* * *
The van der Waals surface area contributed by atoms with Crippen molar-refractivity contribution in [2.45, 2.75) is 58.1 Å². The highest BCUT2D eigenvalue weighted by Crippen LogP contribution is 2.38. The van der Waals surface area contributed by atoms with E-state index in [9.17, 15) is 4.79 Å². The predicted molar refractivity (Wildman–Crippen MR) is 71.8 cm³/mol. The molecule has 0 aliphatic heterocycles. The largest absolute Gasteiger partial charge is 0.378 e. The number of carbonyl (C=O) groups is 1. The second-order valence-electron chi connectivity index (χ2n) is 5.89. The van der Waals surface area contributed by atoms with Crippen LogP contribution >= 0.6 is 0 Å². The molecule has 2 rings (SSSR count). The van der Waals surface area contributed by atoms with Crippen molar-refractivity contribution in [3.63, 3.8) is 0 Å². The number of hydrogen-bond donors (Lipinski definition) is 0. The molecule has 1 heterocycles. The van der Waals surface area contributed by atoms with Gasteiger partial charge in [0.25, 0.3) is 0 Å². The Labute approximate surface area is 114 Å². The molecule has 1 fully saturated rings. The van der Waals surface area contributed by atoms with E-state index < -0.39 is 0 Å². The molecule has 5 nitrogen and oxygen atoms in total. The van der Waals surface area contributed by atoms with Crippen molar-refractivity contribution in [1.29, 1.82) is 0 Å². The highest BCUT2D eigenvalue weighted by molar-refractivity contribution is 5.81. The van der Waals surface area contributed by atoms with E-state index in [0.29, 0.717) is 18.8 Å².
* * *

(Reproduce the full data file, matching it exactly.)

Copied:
The van der Waals surface area contributed by atoms with Crippen molar-refractivity contribution in [2.45, 2.75) is 58.1 Å². The highest BCUT2D eigenvalue weighted by Crippen LogP contribution is 2.38. The van der Waals surface area contributed by atoms with E-state index in [9.17, 15) is 4.79 Å². The predicted molar refractivity (Wildman–Crippen MR) is 71.8 cm³/mol. The molecule has 0 aliphatic heterocycles. The largest absolute Gasteiger partial charge is 0.378 e. The number of carbonyl (C=O) groups is 1. The second-order valence-electron chi connectivity index (χ2n) is 5.89. The van der Waals surface area contributed by atoms with Crippen LogP contribution >= 0.6 is 0 Å². The molecule has 2 rings (SSSR count). The van der Waals surface area contributed by atoms with Crippen molar-refractivity contribution in [3.63, 3.8) is 0 Å². The number of hydrogen-bond donors (Lipinski definition) is 0. The molecule has 1 heterocycles. The van der Waals surface area contributed by atoms with Gasteiger partial charge in [0.25, 0.3) is 0 Å². The Labute approximate surface area is 114 Å². The molecule has 1 fully saturated rings. The van der Waals surface area contributed by atoms with E-state index < -0.39 is 0 Å². The molecule has 5 nitrogen and oxygen atoms in total. The van der Waals surface area contributed by atoms with Crippen molar-refractivity contribution in [1.29, 1.82) is 0 Å². The highest BCUT2D eigenvalue weighted by molar-refractivity contribution is 5.81. The van der Waals surface area contributed by atoms with E-state index in [0.29, 0.717) is 18.8 Å².